Jazz, blues guitarist, songwriter
Arguably the first musician to employ an electric guitar, T-Bone Walker is without doubt the one who laid the foundation for what is known as modern urban blues. Walker’s sophisticated playing in the 1930s and 1940s bridged the gap between jazz and blues and created a style which has influenced every electric guitarist since. “He has a touch that nobody has been able to duplicate,” stated B.B. King in Guitar Player. “I knew I just had to go out and get an electric guitar.” In Sheldon Harris’s Blues Who’s Who a list of artists Walker has influenced contains nearly every major blues (and quite a few rock) guitarists in the last four decades.
Walker’s meal ticket was his ability to play single string, hornphrased solos that brought the guitar out of its role as an accompanying, rhythm-oriented instrument. He was one of the first musicians who proved that a guitar could go head-to-head with brass, pianos, and woodwinds as a legitimate solo instrument.
Walker was obviously musically gifted, but electricity helped to bring that out and let him rise above his contemporaries. “It took Walker to exploit electricity,” wrote Robert Palmer in the Rolling Stone Illustrated History of Rock & Roll. “By using his amplifier’s volume control to sustain pitches, and combining this technique with the single string-bending and finger vibrato practiced by traditional bluesmen, Walker in effect invented a new instrument.”
He was born Aaron Thibeaux Walker (the nickname T-Bone is a slang version of his middle name) in 1910 in Linden, Texas, and was raised in Dallas after 1912. Walker was bom into a musical family with both his parents working as musicians. He took up the guitar at age 13 but played various other stringed instruments as well. Walker’s earliest influences were Lonnie Johnson, Scrapper Blackwell, Leroy Carr, and Blind Lemon Jefferson—all advanced stylists at the time. In his early years, Walker worked as “lead boy” for Jefferson, leading the blind guitarist around the city to play for crowds and pass the hat. By the time he was 16, Walker was making enough money on his own in Dallas to become a professional, working various dances and carnivals.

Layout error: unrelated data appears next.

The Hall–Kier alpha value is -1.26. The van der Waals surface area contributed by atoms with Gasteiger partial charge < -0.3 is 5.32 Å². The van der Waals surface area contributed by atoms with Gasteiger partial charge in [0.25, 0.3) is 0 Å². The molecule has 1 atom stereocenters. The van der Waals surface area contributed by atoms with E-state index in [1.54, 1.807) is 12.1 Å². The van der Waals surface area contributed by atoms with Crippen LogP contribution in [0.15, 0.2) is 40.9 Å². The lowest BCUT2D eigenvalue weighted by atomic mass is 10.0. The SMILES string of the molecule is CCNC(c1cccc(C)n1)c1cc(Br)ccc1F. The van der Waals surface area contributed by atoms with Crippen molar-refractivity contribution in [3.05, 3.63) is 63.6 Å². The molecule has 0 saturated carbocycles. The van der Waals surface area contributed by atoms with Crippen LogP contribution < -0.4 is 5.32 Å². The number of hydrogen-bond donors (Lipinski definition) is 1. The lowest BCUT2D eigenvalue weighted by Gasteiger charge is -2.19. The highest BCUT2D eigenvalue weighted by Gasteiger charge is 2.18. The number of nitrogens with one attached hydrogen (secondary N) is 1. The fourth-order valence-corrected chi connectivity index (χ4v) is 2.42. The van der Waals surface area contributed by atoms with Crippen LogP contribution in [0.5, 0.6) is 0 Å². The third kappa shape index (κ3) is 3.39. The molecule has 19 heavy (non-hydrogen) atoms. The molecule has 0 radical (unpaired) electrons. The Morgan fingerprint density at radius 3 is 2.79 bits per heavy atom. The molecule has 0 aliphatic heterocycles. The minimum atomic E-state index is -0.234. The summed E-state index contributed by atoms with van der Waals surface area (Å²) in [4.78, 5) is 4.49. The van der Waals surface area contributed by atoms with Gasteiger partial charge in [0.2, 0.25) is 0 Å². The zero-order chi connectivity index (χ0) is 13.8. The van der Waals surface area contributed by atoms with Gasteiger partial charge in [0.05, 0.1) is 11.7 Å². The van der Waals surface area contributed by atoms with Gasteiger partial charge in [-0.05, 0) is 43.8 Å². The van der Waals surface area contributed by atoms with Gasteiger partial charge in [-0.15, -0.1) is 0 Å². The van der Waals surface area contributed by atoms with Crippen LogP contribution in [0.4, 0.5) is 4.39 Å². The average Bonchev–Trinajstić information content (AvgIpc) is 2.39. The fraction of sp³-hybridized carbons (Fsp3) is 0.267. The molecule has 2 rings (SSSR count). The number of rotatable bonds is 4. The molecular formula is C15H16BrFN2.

In 1929 he recorded two singles for Columbia Records, “Trinity River Blues” and “Witchita Falls Blues,” as Oak Cliff T-Bone (Walker lived in the Dallas suburb of Oak Cliff). He continued playing with a 16-piece band formed during his school days with Lawson Brooks until 1934, when he quit and moved to Los Angeles. Walker turned his job over to another guitarist who went on to become as important and equally influential, Charlie Christian. The two had at one time performed a street act together that combined guitar and bass playing with some fancy footwork. Christian later rose to stardom in the late 1930s as a featured soloist with the Benny Goodman Orchestra, but his brilliant career was cut short by tuberculosis in 1941.
Walker made his living on the West Coast playing with various small combos in the thriving jazz clubs of Los Angeles. In 1939 he joined Les Hite’s Cotton Club Orchestra as a singer, guitarist, and composer. It’s hard to say who was the first electric guitarist at this point, but Walker, Christian, Eddie Durham, and Floyd Smith were all beginning to see the advantages an amplified guitar’s volume had in a club setting when competing with the full horn section of a big band. “I was out there four or five years on my own before they all started playing amplified,” Walker stated in the liner notes of T-Bone Walker: Classics of Modern Blues. “I recorded my T-Bone Blues’ with Les Hite in 1939, but I’d been playing amplified guitar a long time before that.”
Regardless of who was first, it was Walker’s playing that made him great. “[He has] striking originality and expressive power,” wrote Pete Welding in Guitar World.